Although John Peters Humphrey’s convocation speech was written in 1975 for an audience of university graduates and their guests, it remains relevant to this day, forty-two years later. In 2016 the United Kingdom decided to leave the European Union, a decision which appeared to be motivated by the type of nationalism which Humphrey described as “self-centered and… parochial in their attitude toward other countries and cultures”.[27][28] The British public chose to fracture international relations because they believed they would benefit economically if they separated from the EU, showing that they prioritized their economic rights over political relations.[29] Further, many were tempted to leave the EU due to the promise of limitations on immigration,[30] which suggests that the UK was fostering a “national and cultural identity” which sought to exclude minority groups and their rights.[31] In view of recent events, it might seem that Humphrey’s words could not solve the problematic aspects of nationalism in the world. However, I argue that while he does not provide an immediate solution, he nonetheless raises concerns about the negative effects of nationalism and raises hope for a solution.  As Humphrey famously said, “I have enough sense to realize that I can’t step out of McGill and by the aid of a few clever words or acts [create change] …[but that] Success, if it comes, will be slow and after many set backs, but it will come…”.[32]

[1] Laura Neilson Bonikowsky and William Kaplan, 2011, John Peters Humphrey, The Canadian

Encyclopedia (accessed February 19, 2017).

[2] Ibid

[3] MG 4127 C.18 F.370/371 – Speech to the General Convocation: Dalhousie University (1975),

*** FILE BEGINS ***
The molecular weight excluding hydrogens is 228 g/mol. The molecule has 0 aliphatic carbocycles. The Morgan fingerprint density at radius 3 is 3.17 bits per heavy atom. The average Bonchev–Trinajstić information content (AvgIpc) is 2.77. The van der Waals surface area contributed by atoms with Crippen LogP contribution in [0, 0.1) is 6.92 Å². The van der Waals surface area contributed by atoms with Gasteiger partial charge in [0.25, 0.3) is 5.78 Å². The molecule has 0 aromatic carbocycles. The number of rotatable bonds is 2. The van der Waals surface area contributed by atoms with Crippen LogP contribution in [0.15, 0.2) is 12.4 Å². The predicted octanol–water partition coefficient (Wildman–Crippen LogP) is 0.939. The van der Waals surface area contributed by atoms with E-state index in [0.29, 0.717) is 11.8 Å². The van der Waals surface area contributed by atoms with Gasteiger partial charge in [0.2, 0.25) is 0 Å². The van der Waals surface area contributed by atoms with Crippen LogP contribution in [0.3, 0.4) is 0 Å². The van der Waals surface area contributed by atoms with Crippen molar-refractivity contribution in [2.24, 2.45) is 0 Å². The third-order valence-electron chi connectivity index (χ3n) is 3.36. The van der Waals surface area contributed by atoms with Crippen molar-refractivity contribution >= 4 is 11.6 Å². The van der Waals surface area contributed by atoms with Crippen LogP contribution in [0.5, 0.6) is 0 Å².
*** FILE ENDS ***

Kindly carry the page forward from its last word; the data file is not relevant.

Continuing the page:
John Peters Humphrey Fonds, McGill University Archives,1.

[4] Ibid

[5] Dalhousie University, Pharos: Dalhousie University Yearbook 1975, (Graduating Class of 1975),

Dalhousie University Archives and Special Collections, Dalhousie University, pg. 5, Killam Memorial Library. Did you access this online? If yes, please provide the date of access.

[6] “Speech to the General Convocation: Dalhousie University”, 1.

[7] Ibid

[8] Dalhousie University, Pharos: Dalhousie University Yearbook 1975,5.

[9] “Speech to the General Convocation: Dalhousie University”,3.

[10] Ibid.,1-2.

[11] Roland Hill, Lord Acton, New Haven: Yale University Press, 2000, 20.

[12] “Speech to the General Convocation: Dalhousie University”,2.

[13] Ibid.,4.

[14] Ibid.,3.

[15] Ibid.,3,12.

[16] Ibid.,3.

[17] Ibid.,4.

[18] Ibid.

[19] Ibid.,12-3.

[20] Bonikowsky and Kaplan, John Peters Humphrey.

[21] “Speech to the General Convocation: Dalhousie University”,6-7.

[22] Ibid.,2.

[23] Ibid.,6.

[24] Ibid.,4-5.

[25] Ibid.,5,10.

[26] Ibid.,10-11.

[27] Ibid.,6.

[28] Eight reasons Leave won the UK’s referendum on the EU,” BBC News. June 24, 2016,

Accessed February 17, 2017.

[29] Ibid.

[30] Ibid.

[31] Ibid.

[32] Erin C. Roth “John Peters Humphrey: Canadian Nationalist and World Government Advocate,”

The Canadian Yearbook of International Law 45 (2007): 1.